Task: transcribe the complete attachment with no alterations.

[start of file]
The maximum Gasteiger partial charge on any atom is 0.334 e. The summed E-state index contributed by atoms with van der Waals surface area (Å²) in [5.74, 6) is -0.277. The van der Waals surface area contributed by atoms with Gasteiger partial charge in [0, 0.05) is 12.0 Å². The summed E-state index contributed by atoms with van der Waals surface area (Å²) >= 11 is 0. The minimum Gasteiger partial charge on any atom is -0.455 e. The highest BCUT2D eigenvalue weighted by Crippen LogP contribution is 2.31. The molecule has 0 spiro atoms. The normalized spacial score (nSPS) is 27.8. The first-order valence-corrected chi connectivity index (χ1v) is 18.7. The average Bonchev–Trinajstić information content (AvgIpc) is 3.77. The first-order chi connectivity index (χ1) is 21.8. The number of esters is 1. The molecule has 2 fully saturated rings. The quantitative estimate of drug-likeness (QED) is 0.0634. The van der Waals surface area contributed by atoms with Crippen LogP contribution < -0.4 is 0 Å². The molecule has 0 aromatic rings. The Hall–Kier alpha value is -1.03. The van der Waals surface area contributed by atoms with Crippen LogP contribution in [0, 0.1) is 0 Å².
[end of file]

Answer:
The maximum Gasteiger partial charge on any atom is 0.334 e. The summed E-state index contributed by atoms with van der Waals surface area (Å²) in [5.74, 6) is -0.277. The van der Waals surface area contributed by atoms with Gasteiger partial charge in [0, 0.05) is 12.0 Å². The summed E-state index contributed by atoms with van der Waals surface area (Å²) >= 11 is 0. The minimum Gasteiger partial charge on any atom is -0.455 e. The highest BCUT2D eigenvalue weighted by Crippen LogP contribution is 2.31. The molecule has 0 spiro atoms. The normalized spacial score (nSPS) is 27.8. The first-order valence-corrected chi connectivity index (χ1v) is 18.7. The average Bonchev–Trinajstić information content (AvgIpc) is 3.77. The first-order chi connectivity index (χ1) is 21.8. The number of esters is 1. The molecule has 2 fully saturated rings. The quantitative estimate of drug-likeness (QED) is 0.0634. The van der Waals surface area contributed by atoms with Crippen LogP contribution < -0.4 is 0 Å². The molecule has 0 aromatic rings. The Hall–Kier alpha value is -1.03. The van der Waals surface area contributed by atoms with Crippen LogP contribution in [0, 0.1) is 0 Å².